The work, the work, the work. That’s the mantra by which we live and die in advertising. Good agencies are measured by the work they win and the way that they work. But great agencies are always measured by the quality of the work they make. CDP, BMP, BBH and Mother all brought innovation to our industry and in their day were phenomenal new business machines but if we hold their legacy close to our hearts its for the work that they gave us not a unique approach to qualitative research or an unusual working environment.
Those agencies that fancy a pop at greatness always place huge value on the work. They incubate it carefully, nurture it with skill, and protect it as if their lives depended on it. Indeed the dominant cultural idea in a great agency is geared towards doing everything and anything to deliver great work. Yes, work that is effective but effective because it is original, exciting and notable and ultimately capable of transcending the cold hard logic of the media plan.
I’ve never actually heard a creative director say ‘don’t come back until you have sold it’ but everyone of our best account handlers and everyone of our greatest marketers has stories of fighting tooth and nail for work that they believed in. One of my favourite suits, years before I knew him, was famed for taking a sleeping bag to critical creative presentations in order to underscore the lengths he would go to, to get the work over the line.
Defence of the work is in our blood because every fibre of our being knows that difficult is worth doing because difficult delivers results. It’s one of the reasons that agencies still, very occasionally, resign business over genuine creative differences, prepared to sacrifice revenue and being in the good books of the holding company, in order to stand by their work.
But here’s the thing. We are nowhere near as ferocious in defending our strategies and never have been. A whole industry devoted to nursing and improving the quality of creative ideas seems altogether less interested in defending its strategic ideas.
Sadly most strategies simply don’t deserve the passion accorded to our creative work. After all, the vast majority of brand strategy is so anodyne, generic and lifeless that it’s best to brush over it and simply get on with the execution. You know the sort of thing, cider that is refreshing, cars that are surprisingly roomy, supermarkets that offer value and quality.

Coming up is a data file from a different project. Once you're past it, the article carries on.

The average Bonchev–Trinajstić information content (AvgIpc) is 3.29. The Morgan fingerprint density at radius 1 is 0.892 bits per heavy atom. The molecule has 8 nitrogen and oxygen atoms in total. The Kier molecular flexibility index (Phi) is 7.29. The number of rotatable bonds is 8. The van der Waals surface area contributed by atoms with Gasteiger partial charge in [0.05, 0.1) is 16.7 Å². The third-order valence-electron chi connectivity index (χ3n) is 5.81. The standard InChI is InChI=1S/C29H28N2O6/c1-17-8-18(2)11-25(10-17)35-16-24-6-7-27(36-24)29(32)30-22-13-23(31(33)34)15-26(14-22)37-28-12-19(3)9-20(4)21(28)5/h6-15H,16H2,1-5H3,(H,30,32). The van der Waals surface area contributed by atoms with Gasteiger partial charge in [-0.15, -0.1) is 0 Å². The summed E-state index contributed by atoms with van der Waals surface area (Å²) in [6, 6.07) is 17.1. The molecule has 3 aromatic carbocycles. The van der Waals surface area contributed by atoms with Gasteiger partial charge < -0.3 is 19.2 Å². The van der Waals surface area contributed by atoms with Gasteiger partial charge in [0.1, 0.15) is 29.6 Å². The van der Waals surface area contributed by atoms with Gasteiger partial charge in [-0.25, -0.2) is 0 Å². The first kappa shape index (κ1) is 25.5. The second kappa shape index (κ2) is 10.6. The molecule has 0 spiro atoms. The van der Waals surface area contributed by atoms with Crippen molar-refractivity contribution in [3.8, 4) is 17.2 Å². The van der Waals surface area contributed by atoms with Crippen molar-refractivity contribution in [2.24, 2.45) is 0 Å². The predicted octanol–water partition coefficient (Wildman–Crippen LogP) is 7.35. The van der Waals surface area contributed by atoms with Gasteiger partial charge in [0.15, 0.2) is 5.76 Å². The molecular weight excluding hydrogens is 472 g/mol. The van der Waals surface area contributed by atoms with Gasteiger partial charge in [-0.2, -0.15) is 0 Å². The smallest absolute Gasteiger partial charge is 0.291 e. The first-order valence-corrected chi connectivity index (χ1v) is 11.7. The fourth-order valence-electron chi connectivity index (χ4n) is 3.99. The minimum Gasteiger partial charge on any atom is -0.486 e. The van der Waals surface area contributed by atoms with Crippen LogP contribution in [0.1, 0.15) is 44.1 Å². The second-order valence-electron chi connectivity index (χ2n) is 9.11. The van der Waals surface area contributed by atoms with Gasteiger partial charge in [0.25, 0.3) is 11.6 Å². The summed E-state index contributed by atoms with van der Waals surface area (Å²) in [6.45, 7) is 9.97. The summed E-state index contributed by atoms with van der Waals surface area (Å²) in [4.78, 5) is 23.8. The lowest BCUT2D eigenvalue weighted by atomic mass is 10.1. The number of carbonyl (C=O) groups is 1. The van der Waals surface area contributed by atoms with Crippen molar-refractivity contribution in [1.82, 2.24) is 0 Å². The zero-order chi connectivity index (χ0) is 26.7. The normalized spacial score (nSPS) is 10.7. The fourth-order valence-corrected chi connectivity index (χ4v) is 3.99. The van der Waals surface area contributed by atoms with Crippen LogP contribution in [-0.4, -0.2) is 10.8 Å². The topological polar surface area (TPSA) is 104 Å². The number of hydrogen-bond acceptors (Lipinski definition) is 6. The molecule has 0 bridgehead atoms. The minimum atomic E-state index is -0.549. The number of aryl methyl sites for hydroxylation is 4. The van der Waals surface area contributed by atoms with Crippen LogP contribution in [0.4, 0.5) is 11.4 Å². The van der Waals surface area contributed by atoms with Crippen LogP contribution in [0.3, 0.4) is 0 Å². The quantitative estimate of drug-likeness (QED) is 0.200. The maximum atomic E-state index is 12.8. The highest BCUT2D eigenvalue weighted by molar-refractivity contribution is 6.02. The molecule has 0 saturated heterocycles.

And even if the thinking sparkles, we tend to see strategy as a means to an end not an end in itself, at least in traditional creative marketing. We maintain that the power of a strategy can only truly be judged in the quality of the output it fosters. After all, no one ever gets to see the thinking, except in the most clumsy of campaigns.
But the truth is that our ambivalence towards promoting and defending powerful strategy has to change. And our readiness to dumb down an idea to get it through the multiple stakeholders sitting in judgement on a positioning or purpose has to stop. We need to be as protective and proud of our strategic thinking as we are the work we make.
Because when it comes to strategy, we are no longer quibbling about the words on a creative brief or the phrasing of a campaign idea but the way that brands negotiate our changing world and the thinking that will define their future and decide their fortune. And while briefs are a means to an end brand strategies are not.
I would far rather a killer strategy that gives a brand new hope and direction but work that has some progress to make in terms of excellence, than a creative one hit wonder that brings fleeting awards-fuelled fame to an agency but little enduring value to the brand.
As result we have to see the strategies that we build as work, possibly even creative work, in its own right and not simply a means to an end. And accord strategy with the same discipline, scrutiny, standards and protection as the creative work itself. To fail is to consign our selves to the role of executors of our brands’ activities and not architects of their destinies.
This article first appeared in Campaign Magazine